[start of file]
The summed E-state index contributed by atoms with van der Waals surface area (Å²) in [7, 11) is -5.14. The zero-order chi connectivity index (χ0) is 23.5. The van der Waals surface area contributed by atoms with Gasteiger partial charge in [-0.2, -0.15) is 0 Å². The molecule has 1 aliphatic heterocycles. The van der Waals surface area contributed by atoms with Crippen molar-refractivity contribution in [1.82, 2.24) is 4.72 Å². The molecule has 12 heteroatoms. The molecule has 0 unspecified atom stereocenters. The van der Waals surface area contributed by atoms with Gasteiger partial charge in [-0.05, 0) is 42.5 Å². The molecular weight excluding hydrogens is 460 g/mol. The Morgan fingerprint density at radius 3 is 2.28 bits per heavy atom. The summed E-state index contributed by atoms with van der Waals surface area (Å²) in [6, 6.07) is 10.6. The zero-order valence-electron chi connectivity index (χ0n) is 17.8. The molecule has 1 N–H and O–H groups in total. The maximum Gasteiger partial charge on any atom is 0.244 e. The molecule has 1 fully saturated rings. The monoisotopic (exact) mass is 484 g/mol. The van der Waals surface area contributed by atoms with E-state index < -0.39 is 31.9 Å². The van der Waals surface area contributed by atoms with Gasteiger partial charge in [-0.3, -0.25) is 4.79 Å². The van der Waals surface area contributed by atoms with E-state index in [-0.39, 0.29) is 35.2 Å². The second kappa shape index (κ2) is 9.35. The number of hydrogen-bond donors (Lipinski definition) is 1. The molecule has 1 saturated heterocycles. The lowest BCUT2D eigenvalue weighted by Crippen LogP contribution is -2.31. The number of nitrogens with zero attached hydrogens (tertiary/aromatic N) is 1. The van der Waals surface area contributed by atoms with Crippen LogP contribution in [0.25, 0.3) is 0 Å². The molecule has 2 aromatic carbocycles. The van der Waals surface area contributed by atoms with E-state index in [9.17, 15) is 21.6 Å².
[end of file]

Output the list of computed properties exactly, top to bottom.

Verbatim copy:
The summed E-state index contributed by atoms with van der Waals surface area (Å²) in [7, 11) is -5.14. The zero-order chi connectivity index (χ0) is 23.5. The van der Waals surface area contributed by atoms with Gasteiger partial charge in [-0.2, -0.15) is 0 Å². The molecule has 1 aliphatic heterocycles. The van der Waals surface area contributed by atoms with Crippen molar-refractivity contribution in [1.82, 2.24) is 4.72 Å². The molecule has 12 heteroatoms. The molecule has 0 unspecified atom stereocenters. The van der Waals surface area contributed by atoms with Gasteiger partial charge in [-0.05, 0) is 42.5 Å². The molecular weight excluding hydrogens is 460 g/mol. The Morgan fingerprint density at radius 3 is 2.28 bits per heavy atom. The summed E-state index contributed by atoms with van der Waals surface area (Å²) in [6, 6.07) is 10.6. The zero-order valence-electron chi connectivity index (χ0n) is 17.8. The molecule has 1 N–H and O–H groups in total. The maximum Gasteiger partial charge on any atom is 0.244 e. The molecule has 1 fully saturated rings. The monoisotopic (exact) mass is 484 g/mol. The van der Waals surface area contributed by atoms with E-state index < -0.39 is 31.9 Å². The van der Waals surface area contributed by atoms with Gasteiger partial charge in [-0.3, -0.25) is 4.79 Å². The van der Waals surface area contributed by atoms with E-state index in [-0.39, 0.29) is 35.2 Å². The second kappa shape index (κ2) is 9.35. The number of hydrogen-bond donors (Lipinski definition) is 1. The molecule has 1 saturated heterocycles. The lowest BCUT2D eigenvalue weighted by Crippen LogP contribution is -2.31. The number of nitrogens with zero attached hydrogens (tertiary/aromatic N) is 1. The van der Waals surface area contributed by atoms with Crippen LogP contribution in [0.25, 0.3) is 0 Å². The molecule has 2 aromatic carbocycles. The van der Waals surface area contributed by atoms with E-state index in [9.17, 15) is 21.6 Å².